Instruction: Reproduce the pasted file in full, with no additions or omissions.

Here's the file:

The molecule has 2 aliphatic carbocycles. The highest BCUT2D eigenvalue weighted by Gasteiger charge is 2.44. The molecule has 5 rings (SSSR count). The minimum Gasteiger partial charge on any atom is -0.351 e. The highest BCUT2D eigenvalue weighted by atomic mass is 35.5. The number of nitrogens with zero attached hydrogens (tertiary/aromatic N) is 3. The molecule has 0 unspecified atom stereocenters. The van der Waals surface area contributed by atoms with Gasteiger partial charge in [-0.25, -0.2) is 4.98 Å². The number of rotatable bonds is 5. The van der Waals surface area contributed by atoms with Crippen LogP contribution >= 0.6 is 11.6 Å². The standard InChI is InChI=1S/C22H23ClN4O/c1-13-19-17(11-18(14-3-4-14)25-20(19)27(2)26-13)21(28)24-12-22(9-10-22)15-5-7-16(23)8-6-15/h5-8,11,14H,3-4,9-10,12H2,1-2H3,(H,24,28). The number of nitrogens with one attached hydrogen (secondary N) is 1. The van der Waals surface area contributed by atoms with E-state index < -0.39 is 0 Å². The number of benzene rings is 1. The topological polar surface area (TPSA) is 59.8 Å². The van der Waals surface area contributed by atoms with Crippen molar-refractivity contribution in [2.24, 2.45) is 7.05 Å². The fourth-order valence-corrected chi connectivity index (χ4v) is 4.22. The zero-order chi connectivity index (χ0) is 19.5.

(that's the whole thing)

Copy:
The molecule has 2 aliphatic carbocycles. The highest BCUT2D eigenvalue weighted by Gasteiger charge is 2.44. The molecule has 5 rings (SSSR count). The minimum Gasteiger partial charge on any atom is -0.351 e. The highest BCUT2D eigenvalue weighted by atomic mass is 35.5. The number of nitrogens with zero attached hydrogens (tertiary/aromatic N) is 3. The molecule has 0 unspecified atom stereocenters. The van der Waals surface area contributed by atoms with Gasteiger partial charge in [-0.25, -0.2) is 4.98 Å². The number of rotatable bonds is 5. The van der Waals surface area contributed by atoms with Crippen LogP contribution >= 0.6 is 11.6 Å². The standard InChI is InChI=1S/C22H23ClN4O/c1-13-19-17(11-18(14-3-4-14)25-20(19)27(2)26-13)21(28)24-12-22(9-10-22)15-5-7-16(23)8-6-15/h5-8,11,14H,3-4,9-10,12H2,1-2H3,(H,24,28). The number of nitrogens with one attached hydrogen (secondary N) is 1. The van der Waals surface area contributed by atoms with E-state index < -0.39 is 0 Å². The number of benzene rings is 1. The topological polar surface area (TPSA) is 59.8 Å². The van der Waals surface area contributed by atoms with Crippen molar-refractivity contribution in [2.24, 2.45) is 7.05 Å². The fourth-order valence-corrected chi connectivity index (χ4v) is 4.22. The zero-order chi connectivity index (χ0) is 19.5.